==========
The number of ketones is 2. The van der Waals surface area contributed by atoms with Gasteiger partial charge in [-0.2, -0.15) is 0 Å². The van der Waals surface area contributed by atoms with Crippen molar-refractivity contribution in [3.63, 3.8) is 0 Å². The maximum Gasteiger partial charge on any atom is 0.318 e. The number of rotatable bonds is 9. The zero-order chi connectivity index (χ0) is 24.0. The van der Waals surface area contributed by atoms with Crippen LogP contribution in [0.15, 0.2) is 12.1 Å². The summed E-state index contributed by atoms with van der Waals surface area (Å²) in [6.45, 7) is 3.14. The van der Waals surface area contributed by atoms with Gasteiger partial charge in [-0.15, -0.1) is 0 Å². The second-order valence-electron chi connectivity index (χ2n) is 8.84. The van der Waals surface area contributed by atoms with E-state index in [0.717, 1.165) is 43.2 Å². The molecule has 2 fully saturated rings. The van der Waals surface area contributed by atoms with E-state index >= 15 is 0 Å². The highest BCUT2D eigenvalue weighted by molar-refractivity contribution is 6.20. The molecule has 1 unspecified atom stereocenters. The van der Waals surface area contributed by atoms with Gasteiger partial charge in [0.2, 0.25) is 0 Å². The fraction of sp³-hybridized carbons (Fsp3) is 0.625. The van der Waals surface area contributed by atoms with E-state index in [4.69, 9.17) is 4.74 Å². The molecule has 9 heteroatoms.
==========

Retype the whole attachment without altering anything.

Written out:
The number of ketones is 2. The van der Waals surface area contributed by atoms with Gasteiger partial charge in [-0.2, -0.15) is 0 Å². The van der Waals surface area contributed by atoms with Crippen molar-refractivity contribution in [3.63, 3.8) is 0 Å². The maximum Gasteiger partial charge on any atom is 0.318 e. The number of rotatable bonds is 9. The zero-order chi connectivity index (χ0) is 24.0. The van der Waals surface area contributed by atoms with Crippen LogP contribution in [0.15, 0.2) is 12.1 Å². The summed E-state index contributed by atoms with van der Waals surface area (Å²) in [6.45, 7) is 3.14. The van der Waals surface area contributed by atoms with Gasteiger partial charge in [-0.15, -0.1) is 0 Å². The second-order valence-electron chi connectivity index (χ2n) is 8.84. The van der Waals surface area contributed by atoms with E-state index in [0.717, 1.165) is 43.2 Å². The molecule has 2 fully saturated rings. The van der Waals surface area contributed by atoms with E-state index >= 15 is 0 Å². The highest BCUT2D eigenvalue weighted by molar-refractivity contribution is 6.20. The molecule has 1 unspecified atom stereocenters. The van der Waals surface area contributed by atoms with Gasteiger partial charge in [0.2, 0.25) is 0 Å². The fraction of sp³-hybridized carbons (Fsp3) is 0.625. The van der Waals surface area contributed by atoms with E-state index in [4.69, 9.17) is 4.74 Å². The molecule has 9 heteroatoms.